MS-13 on Long Island: What we know about the gang TERST

Where does the gang originate?

MS-13’s home base is in El Salvador.

Experts say the violent culture of the gang comes out of the at-times lawlessness of the country, where police and the army and street gangs in poorer neighborhoods have waged fights for control with almost no holds barred.

When did they show up on Long Island and where have they spread?

For the most part, MS-13 gang members who come to the United States settle in areas where there are already Salvadoran communities — on Long Island in Brentwood, Central Islip, Huntington Station, Hempstead and Freeport.

The street gang has existed for decades, but the recent uptick in activity on Long Island has been linked by officials to the surge in immigrant teens who have come into the country as unaccompanied minors since 2015. Suffolk County ranks near the top in the nation for the number of children who cross the border illegally, according to recent statistics. The gang sees them as potential recruits.

Officials stressed that not all unaccompanied minors are gang members.

How many members are there on Long Island?

Authorities in Nassau County have identified close to 500 MS-13 members, 300 of whom are still active, police said.

Suffolk County currently has about 300 confirmed members of the gang, along with another 200 associates identified, police said.

How many have been charged with crimes?

The situation is fluid. In January, 17 MS-13 members were arraigned in Nassau County and charged in connection with crimes that ranged from murder and drug trafficking to conspiracy and weapons possession. Swept up in the 21-count indictment was Miguel Angel Corea Diaz, the man who Nassau County District Attorney Madeline Singas identified as the leader of East Coast operations for the gang.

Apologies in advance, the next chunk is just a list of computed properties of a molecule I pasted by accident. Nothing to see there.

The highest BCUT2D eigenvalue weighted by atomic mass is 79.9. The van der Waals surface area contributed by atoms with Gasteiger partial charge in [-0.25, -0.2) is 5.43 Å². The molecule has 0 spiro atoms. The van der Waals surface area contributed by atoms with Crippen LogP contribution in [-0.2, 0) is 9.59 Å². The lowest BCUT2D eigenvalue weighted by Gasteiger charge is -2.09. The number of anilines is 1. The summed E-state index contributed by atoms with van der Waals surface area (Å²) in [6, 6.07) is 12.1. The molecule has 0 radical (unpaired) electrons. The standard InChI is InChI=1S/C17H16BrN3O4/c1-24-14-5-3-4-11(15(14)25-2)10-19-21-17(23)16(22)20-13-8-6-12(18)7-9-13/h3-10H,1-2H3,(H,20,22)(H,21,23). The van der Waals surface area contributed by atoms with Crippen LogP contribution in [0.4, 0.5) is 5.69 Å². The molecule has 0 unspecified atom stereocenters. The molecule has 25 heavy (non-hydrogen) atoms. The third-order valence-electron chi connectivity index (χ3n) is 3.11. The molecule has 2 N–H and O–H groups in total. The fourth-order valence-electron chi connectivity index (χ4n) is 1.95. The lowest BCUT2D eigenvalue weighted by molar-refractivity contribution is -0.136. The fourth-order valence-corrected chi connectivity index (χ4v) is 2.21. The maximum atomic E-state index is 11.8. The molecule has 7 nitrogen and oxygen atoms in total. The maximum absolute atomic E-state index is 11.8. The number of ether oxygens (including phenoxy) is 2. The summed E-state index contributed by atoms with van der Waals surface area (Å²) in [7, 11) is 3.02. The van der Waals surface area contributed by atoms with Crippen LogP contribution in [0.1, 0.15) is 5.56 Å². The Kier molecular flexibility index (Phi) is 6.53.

Suffolk police have made 330 arrests of 220 individuals since the Brentwood murders of two teenage girls in September 2016, according to District Attorney Timothy Sini, the county’s police commissioner until early January.

How has the gang evolved?

Experts believe the recent eruption of gang violence on Long Island is due to a new and more deadly profile of MS-13. At the heart of that profile are newcomers from Central America eager to make their mark within an immigrant gang already known for its code of brutality and violence and its weapon of choice, the machete.

These newcomers have found a niche in MS-13 on Long Island — replacing those who have been arrested — and are focused on proving themselves to be even more violent than established gang members.

Experts say MS-13 members commit violence for its own sake, in large part as a way to carve out and control the turf they consider theirs, purging it of rival gang members and others perceived as having disrespected MS-13.

What is the profile of an MS-13 gang member?

Increasingly, new recruits to the gang are young.

The machete is their principal weapon, in part because of its savagery, but also because it is commonly available and used for agriculture in Central America, authorities say. It is cheaper to purchase both there and in the United States, where guns are harder to obtain and more expensive, several experts say.

How do they make money?

A member of MS-13 usually puts in an eight-hour day at a low-paying job, sources say — but then is required to go out at night and “put in work,” or hunt down perceived enemies.

Recently arrested members of the gang have been employed as restaurant workers, car washers, landscapers, salad makers and sheet-metal platers, sources said.

But the gang cannot survive without money, Homeland Security Special Agent in Charge Angel M. Melendez said. The gang has a “sophisticated financial network that supports nefarious activities” through prostitution, extortion and collection of dues.

Who does MS-13 target?